Interpretive Art

Interpretive Art

Photo by Richard Howard

Photo by Richard Howard

Senior lecturer in theatre studies Diego Arciniegas likes to “provoke students” by telling them acting is not a creative art. “Of course, the work involves extraordinary creativity,” he says, “but acting is an interpretive art. It is more praxis than poeisis.

That perspective is almost as surprising as Arciniegas’s encapsulation of the most important lessons he learned while training in Britain, in continental Europe, and at Williams College as a young actor: “shame management” and “thinking, speaking, breathing, feeling, and sometimes walking at the same time.”

The funny thing is, those lessons must be relearned constantly, he says.

Willingness to keep learning has contributed to his success both on stage—he has received a prestigious Elliot Norton Award and two Independent Reviewers of New England awards for outstanding actor—and at Wellesley, where he has taught in the Theatre Studies Department since 1996. Over the years, Arciniegas has nurtured understanding in students by becoming “more provocative” in the classroom—that is, helping them explore how instinct and feeling inform decision-making.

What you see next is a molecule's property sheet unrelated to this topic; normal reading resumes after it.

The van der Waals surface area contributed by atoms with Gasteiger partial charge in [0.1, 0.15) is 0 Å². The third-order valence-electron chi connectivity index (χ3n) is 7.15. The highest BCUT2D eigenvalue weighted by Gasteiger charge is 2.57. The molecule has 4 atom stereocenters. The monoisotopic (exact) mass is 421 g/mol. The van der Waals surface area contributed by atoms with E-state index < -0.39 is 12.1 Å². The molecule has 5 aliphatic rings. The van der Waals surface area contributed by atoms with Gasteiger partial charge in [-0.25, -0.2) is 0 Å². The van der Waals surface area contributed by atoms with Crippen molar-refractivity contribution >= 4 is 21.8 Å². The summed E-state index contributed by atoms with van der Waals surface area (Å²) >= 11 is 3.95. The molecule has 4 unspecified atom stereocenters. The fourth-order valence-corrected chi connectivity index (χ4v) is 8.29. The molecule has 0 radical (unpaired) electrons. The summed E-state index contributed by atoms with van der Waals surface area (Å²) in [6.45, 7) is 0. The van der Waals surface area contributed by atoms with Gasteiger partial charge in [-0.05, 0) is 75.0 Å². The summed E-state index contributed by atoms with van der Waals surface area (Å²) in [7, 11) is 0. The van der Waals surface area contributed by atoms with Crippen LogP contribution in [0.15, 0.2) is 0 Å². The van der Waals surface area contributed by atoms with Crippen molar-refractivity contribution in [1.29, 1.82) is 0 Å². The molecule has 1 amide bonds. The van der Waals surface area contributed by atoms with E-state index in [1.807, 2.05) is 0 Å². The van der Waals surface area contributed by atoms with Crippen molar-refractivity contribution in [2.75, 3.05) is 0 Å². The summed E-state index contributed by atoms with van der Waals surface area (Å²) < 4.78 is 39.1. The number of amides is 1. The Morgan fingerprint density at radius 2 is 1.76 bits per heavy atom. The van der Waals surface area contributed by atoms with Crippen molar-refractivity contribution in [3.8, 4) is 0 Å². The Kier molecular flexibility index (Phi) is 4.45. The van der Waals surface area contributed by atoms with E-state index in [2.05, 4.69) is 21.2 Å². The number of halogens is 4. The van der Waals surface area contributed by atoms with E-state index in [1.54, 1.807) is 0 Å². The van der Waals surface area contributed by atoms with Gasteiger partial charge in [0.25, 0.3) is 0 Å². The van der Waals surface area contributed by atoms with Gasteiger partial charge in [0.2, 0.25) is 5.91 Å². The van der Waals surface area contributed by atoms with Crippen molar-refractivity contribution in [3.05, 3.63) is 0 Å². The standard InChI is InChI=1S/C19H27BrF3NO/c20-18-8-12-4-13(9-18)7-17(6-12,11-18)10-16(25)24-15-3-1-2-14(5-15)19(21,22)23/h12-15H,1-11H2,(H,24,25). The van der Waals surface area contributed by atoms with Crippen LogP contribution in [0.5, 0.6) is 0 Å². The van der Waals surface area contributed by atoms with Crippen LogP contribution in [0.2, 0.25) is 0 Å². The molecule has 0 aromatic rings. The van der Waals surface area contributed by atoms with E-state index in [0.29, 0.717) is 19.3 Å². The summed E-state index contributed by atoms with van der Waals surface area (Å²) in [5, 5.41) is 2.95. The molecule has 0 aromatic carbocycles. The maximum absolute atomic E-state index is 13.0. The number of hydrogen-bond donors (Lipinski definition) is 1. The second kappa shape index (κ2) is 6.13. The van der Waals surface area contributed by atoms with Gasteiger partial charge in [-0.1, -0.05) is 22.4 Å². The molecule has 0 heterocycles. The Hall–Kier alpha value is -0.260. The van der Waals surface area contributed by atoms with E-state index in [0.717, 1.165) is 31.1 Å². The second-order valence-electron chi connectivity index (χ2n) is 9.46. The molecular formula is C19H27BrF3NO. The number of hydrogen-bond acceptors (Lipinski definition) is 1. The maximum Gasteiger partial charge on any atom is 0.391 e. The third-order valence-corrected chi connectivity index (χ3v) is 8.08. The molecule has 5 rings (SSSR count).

“Some people think actors fake emotions they don’t truly feel,” he explains. “The opposite is true. An actor is someone who puts naturally occurring emotion to the service of text and performance.”

Arciniegas teaches in a studio format, where scenes are performed during each class. “There is a big difference between understanding something analytically and understanding it with your whole body,” he says.

To elucidate his point, Arciniegas uses the analogy of digital modeling, explaining that when actors perform a piece, they are taking text in its two-dimensional form—the written page—and creating a four-dimensional virtual model to be walked through and experienced in real time. Details not readily apparent from the blueprint reveal themselves over the course of the experience.

Creative practice applies to more than just acting, says Arciniegas, who was artistic director of the Publick Theatre, Inc., Boston’s oldest resident theater company, for a decade. That experience broadened his perception of “making art” from working in a rehearsal hall to managing a business whose purpose is to create art. It also reinforced that there are many kinds of creativity.

Arciniegas hopes his students have a similar experience, discovering how relevant performance work is to their own life learning. “Understanding creative discovery and its necessary preconditions—emotional and otherwise—is as important for the laboratory scientist as it is for the artist,” he says. “The artist might wade through murkier water, but there is still a science to it.”

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